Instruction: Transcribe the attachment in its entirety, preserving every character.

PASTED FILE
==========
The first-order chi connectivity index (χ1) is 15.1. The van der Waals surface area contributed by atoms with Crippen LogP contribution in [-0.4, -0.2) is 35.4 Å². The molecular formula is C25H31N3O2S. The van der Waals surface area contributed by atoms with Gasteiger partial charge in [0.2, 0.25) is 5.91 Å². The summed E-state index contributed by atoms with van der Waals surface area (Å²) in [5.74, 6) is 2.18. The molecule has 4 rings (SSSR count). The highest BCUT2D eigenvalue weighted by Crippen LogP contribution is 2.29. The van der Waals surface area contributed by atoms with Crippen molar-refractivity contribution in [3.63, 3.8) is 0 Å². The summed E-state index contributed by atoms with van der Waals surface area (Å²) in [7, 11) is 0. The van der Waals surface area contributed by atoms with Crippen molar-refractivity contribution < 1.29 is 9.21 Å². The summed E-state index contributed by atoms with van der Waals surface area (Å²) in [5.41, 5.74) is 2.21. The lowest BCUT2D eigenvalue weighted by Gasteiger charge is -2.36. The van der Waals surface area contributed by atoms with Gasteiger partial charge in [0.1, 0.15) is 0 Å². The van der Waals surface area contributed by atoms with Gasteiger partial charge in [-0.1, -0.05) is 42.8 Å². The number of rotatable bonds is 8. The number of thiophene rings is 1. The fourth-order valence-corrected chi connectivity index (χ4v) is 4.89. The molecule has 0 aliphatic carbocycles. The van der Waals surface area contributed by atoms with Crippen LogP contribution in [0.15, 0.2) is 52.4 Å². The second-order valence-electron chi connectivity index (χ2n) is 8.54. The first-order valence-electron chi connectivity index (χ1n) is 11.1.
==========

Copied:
The first-order chi connectivity index (χ1) is 15.1. The van der Waals surface area contributed by atoms with Crippen LogP contribution in [-0.4, -0.2) is 35.4 Å². The molecular formula is C25H31N3O2S. The van der Waals surface area contributed by atoms with Gasteiger partial charge in [0.2, 0.25) is 5.91 Å². The summed E-state index contributed by atoms with van der Waals surface area (Å²) in [5.74, 6) is 2.18. The molecule has 4 rings (SSSR count). The highest BCUT2D eigenvalue weighted by Crippen LogP contribution is 2.29. The van der Waals surface area contributed by atoms with Crippen molar-refractivity contribution in [3.63, 3.8) is 0 Å². The summed E-state index contributed by atoms with van der Waals surface area (Å²) in [7, 11) is 0. The van der Waals surface area contributed by atoms with Crippen molar-refractivity contribution < 1.29 is 9.21 Å². The summed E-state index contributed by atoms with van der Waals surface area (Å²) in [5.41, 5.74) is 2.21. The lowest BCUT2D eigenvalue weighted by Gasteiger charge is -2.36. The van der Waals surface area contributed by atoms with Gasteiger partial charge in [0.1, 0.15) is 0 Å². The van der Waals surface area contributed by atoms with Gasteiger partial charge in [-0.1, -0.05) is 42.8 Å². The number of rotatable bonds is 8. The number of thiophene rings is 1. The fourth-order valence-corrected chi connectivity index (χ4v) is 4.89. The molecule has 0 aliphatic carbocycles. The van der Waals surface area contributed by atoms with Crippen LogP contribution in [0.15, 0.2) is 52.4 Å². The second-order valence-electron chi connectivity index (χ2n) is 8.54. The first-order valence-electron chi connectivity index (χ1n) is 11.1.